Good evening Seattle educators, union brothers and sisters. It’s an honor for me to write these words on behalf of the Teacher’s Federation of Puerto Rico, and be with you in spirit tonight. The fight for a fair contract is part of the fight for education justice. Demanding lower classroom sizes, proper funding, health and security measurements, will benefit directly all the children and youth teachers impact.
The demand of a much-needed salary increase will do justice to Washington teachers who earn over $22,000 less compared to the salary of college graduates in other professions, the seventh worst pay gap in the nation. That is just wrong!
In 2008, after twenty-six months trying to negotiate a fair contract of teachers in Puerto Rico, and the Secretary of Education denying to negotiate in good faith, the Puerto Rico Federation of Teachers decided after going to a General Assembly of approximately 8,000 members to go on strike. The strike lasted ten days. We won a 14 percent salary increase and a signed stipulation of no charters in our country. Standing together and fighting for social justice, for education justice is the key answer to achieve our goals as a whole.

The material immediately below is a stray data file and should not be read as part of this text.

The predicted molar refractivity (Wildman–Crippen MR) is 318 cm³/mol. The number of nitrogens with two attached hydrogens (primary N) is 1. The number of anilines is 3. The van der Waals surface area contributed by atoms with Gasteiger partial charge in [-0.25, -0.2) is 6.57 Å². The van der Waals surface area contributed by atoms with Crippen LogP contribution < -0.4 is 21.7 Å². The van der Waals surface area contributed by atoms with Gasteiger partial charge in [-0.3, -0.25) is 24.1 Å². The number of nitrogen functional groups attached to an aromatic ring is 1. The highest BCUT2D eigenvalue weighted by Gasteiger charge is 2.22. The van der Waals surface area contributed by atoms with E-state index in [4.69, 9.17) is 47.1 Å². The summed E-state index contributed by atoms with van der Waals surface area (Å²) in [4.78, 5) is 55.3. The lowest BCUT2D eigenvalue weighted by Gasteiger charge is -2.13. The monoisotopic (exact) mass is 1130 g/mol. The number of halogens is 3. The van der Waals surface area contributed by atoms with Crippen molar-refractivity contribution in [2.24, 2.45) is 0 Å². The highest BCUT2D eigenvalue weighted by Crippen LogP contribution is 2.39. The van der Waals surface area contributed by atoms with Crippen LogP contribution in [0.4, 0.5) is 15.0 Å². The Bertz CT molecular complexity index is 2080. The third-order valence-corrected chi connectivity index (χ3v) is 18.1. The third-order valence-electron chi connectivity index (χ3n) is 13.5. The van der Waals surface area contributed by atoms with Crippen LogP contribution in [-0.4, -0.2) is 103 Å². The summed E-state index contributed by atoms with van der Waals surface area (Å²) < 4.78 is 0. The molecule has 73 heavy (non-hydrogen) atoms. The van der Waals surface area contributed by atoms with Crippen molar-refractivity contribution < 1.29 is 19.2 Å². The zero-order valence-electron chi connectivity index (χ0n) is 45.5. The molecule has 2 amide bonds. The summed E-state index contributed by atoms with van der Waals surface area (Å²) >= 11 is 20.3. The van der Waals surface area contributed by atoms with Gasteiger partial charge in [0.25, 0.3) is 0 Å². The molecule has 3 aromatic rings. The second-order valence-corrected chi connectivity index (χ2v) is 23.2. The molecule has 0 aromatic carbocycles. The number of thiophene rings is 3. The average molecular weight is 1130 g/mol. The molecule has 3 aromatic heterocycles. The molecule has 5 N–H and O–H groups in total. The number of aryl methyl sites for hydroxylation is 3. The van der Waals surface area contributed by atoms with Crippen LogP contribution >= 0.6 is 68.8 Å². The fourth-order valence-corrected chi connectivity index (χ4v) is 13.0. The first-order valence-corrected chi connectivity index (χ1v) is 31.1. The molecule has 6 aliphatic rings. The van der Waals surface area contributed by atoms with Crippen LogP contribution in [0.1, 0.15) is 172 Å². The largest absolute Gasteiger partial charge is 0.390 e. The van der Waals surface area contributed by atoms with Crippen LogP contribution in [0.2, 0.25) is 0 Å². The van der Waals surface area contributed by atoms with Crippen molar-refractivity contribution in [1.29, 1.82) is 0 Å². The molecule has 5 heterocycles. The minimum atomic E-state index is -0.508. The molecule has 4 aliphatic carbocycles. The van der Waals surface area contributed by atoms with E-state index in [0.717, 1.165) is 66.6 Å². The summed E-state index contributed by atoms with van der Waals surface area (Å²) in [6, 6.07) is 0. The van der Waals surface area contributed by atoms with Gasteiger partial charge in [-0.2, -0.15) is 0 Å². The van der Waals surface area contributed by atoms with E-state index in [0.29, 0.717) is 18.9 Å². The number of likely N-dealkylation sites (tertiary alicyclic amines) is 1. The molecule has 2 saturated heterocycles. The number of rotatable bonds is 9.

In 2017 a Category Five Hurricane hit us, destroyed thousands of homes, left us with no electricity, water, communications or food access. To worsen that they pretended to shut down 200 schools immediately after it hit us. Little did Ms. Julia Keleher, Secretary of Education know, that something we did not lose was our hope, our sense of solidarity, and our resilience. The communities rose up, fought back and won. Teachers protested, demanded, united, and acted and were heard.
Disaster capitalism is on fast track in our country. We were able to stop school closures after the hurricane, but this last semester they announced 305 school closures. We fought back and were able to save fifty-five schools. But the amount of schools closed is unacceptable. Parents, students and teachers are now beginning to occupy schools, because if the government decided they are no good for our children, we have news for them: they won’t be good for privatizers either. So, resistance is happening right now, and lots of school buildings are been used for community-driven purposes.
We are fighting the fight of our lives. We had a one-day stoppage last August 15 that led us to a 7 percent salary increase. But that is not enough. We continue to fight for the education our children deserve. We continue to fight against inhuman working and learning conditions. We continue to fight and we continue to strategize and to organize, because I am sure, that the triumph will be on the side of the working class, of the oppressed. Social justice will become more than a dream, they will be our reality.
So I finish my statement letting you know that you are not alone.That teachers around the world are with you. That we are giving the same struggle different scenarios, and will definitely overcome. To my union brothers and sisters in a strike vote starting to take place tomorrow, my love and solidarity.Remember that if we fight together, we win.